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Spouse Aggro!

I blog at, write for, run and post all over the net. HOWDY!

Author: beauturkey

My top 10 MMO terms!

Posted by beauturkey Friday May 22 2009 at 3:47PM
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1) Clocking in: "Clocking In" refers to players that play their favorite game as though it is a second job. For many, it is exactly like a second job, without the benefit of actually getting paid. In fact, most clocker-inners go to work and survive the day half-heartily, barely scraping by without getting fired. It's only until they come home and log in that they feel fulfilled. Many of these gamers even hate playing like they hate working a real job. (Real life example: A friend of mine raids with a raiding guild that he says is "racist and sexist". They use hate speech, curse up a storm, the whole nine yards. Yet he still raids with them, for whatever reason.) If you come home and "grind" for 7 hours just so you can possibly do better in a raid, and during the grinding you wish you were not having to "grind" (as though you are being forced) then you are one that "clocks in."

2) Home Game: This is a game that you will always love, even if it breaks your heart. Many, many gamers still moan about "pre-NGE SWG" or "Pre-BC WoW" as though those memories were ruined by time (and their excitement) passing. A home game is one you will always follow, and will probably re-sub to whenever you get a chance. My home games areRyzom and Vanguard. When I log into those, I feel very much "at home."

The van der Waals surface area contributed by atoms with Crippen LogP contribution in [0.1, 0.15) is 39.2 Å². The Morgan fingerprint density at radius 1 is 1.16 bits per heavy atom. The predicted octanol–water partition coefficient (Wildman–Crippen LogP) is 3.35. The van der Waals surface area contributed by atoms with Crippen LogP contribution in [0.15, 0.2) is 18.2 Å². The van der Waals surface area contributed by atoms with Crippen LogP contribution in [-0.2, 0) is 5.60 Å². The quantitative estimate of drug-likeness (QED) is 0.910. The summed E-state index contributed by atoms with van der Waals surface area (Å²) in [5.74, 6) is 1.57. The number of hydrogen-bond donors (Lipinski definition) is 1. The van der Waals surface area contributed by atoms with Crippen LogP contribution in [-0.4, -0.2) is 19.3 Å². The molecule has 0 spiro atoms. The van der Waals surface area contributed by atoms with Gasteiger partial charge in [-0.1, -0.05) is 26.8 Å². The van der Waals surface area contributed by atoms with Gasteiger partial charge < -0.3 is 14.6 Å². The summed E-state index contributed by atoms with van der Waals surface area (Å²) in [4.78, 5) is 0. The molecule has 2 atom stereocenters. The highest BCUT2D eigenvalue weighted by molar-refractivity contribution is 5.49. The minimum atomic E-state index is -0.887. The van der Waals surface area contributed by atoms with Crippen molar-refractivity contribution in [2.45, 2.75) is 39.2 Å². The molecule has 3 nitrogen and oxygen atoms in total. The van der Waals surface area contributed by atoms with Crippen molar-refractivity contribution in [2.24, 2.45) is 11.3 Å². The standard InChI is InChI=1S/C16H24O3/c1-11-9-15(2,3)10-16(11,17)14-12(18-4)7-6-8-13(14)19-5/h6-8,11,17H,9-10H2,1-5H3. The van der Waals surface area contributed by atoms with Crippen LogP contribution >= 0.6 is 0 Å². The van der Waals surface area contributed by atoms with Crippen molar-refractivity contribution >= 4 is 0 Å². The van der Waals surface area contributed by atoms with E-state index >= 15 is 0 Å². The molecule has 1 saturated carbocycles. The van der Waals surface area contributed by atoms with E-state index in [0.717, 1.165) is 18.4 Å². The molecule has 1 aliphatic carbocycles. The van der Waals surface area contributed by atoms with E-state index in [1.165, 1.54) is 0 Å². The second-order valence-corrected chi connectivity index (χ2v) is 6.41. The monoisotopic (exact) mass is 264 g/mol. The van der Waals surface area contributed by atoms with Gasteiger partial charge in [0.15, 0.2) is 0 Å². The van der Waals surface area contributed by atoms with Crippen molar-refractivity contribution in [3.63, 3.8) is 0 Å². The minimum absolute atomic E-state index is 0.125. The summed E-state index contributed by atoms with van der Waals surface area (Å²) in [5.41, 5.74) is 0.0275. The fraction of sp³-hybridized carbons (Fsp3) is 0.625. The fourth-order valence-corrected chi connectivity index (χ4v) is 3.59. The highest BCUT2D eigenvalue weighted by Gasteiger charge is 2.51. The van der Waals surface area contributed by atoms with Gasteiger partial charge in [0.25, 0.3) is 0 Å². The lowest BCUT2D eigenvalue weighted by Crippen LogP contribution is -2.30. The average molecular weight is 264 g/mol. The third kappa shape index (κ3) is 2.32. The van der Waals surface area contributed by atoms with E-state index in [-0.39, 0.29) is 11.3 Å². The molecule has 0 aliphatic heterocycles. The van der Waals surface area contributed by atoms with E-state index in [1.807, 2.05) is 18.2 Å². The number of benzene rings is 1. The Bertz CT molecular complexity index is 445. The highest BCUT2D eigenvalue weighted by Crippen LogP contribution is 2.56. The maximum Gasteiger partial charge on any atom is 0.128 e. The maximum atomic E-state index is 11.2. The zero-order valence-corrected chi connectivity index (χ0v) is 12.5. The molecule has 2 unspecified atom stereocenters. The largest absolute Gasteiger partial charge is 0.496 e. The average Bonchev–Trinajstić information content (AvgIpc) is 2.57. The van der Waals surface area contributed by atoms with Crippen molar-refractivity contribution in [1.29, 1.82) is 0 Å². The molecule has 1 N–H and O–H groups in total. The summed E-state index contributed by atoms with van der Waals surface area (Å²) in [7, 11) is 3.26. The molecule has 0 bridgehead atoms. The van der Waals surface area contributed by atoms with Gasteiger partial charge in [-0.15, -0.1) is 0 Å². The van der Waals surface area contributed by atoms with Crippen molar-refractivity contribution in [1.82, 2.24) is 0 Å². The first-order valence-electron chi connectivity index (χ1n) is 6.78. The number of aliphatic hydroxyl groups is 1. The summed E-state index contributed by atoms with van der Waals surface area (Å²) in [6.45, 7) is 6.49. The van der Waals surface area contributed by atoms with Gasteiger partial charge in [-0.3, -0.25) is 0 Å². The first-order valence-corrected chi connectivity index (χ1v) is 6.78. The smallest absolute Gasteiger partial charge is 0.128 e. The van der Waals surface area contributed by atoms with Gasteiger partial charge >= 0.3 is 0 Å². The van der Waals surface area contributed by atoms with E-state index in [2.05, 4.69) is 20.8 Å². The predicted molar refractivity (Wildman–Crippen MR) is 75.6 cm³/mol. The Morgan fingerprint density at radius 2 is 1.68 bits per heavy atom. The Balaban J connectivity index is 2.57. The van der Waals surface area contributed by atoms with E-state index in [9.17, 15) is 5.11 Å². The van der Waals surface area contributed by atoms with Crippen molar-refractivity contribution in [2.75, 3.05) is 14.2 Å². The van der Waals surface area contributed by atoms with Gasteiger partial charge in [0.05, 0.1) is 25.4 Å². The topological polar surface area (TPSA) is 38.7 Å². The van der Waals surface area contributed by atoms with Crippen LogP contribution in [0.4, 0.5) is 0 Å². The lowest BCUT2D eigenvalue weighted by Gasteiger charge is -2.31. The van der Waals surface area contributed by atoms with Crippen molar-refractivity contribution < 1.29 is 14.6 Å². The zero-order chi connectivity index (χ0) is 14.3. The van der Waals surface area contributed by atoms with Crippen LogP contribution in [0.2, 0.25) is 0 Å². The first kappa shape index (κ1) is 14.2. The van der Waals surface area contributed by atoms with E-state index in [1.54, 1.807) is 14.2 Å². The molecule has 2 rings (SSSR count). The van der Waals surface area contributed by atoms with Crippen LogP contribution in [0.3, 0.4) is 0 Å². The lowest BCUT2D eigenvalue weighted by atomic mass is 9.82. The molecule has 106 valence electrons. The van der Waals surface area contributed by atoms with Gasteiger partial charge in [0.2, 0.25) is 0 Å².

3) Immersion/Immersive?Immersion Project: I have used these words to the point of being sick of using them , but now I have a much deeper appreciation for them. Many think that an "immersive" game sucks you into the world, and makes you feel as though you are walking around in that world. I knew that until we get true "virtual reality" like a holo-deck, it would be near impossible to feel completely immersed. So I tried to feel connected to my character by doing things like referring to a cloth hand-held map instead of the in-game one, forcing my character to pay attention to weather, and using only realistic forms of travel and speech. That way, my feeling of realism comes from the question "How would I feel in that situation?" instead of "How does my character feel inside that forest?" That way, the feeling of Immersion comes from my characters adventures, and not the design of the landscape. My character could be inside a white box and feel real to me, even though the surroundings were bland. This allows me to feel Immersed in games that have more "cartoony" graphics or wackier game-play.